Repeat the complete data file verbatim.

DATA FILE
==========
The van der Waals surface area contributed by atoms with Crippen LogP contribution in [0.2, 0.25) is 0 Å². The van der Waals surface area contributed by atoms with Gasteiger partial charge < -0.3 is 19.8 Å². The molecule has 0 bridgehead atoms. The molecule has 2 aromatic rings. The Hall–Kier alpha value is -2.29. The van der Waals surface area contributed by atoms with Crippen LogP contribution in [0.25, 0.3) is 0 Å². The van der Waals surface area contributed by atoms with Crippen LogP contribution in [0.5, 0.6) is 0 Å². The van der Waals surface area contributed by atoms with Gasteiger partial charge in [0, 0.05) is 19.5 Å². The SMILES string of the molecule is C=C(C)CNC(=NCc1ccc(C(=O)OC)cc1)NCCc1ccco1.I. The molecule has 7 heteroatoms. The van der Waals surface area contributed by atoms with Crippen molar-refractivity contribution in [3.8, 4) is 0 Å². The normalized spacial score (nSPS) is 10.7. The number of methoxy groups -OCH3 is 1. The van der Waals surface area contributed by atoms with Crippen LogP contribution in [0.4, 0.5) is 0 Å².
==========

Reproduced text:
The van der Waals surface area contributed by atoms with Crippen LogP contribution in [0.2, 0.25) is 0 Å². The van der Waals surface area contributed by atoms with Gasteiger partial charge < -0.3 is 19.8 Å². The molecule has 0 bridgehead atoms. The molecule has 2 aromatic rings. The Hall–Kier alpha value is -2.29. The van der Waals surface area contributed by atoms with Crippen LogP contribution in [0.25, 0.3) is 0 Å². The van der Waals surface area contributed by atoms with Crippen LogP contribution in [0.5, 0.6) is 0 Å². The van der Waals surface area contributed by atoms with Gasteiger partial charge in [0, 0.05) is 19.5 Å². The SMILES string of the molecule is C=C(C)CNC(=NCc1ccc(C(=O)OC)cc1)NCCc1ccco1.I. The molecule has 7 heteroatoms. The van der Waals surface area contributed by atoms with Crippen molar-refractivity contribution in [3.8, 4) is 0 Å². The normalized spacial score (nSPS) is 10.7. The number of methoxy groups -OCH3 is 1. The van der Waals surface area contributed by atoms with Crippen LogP contribution in [0.4, 0.5) is 0 Å².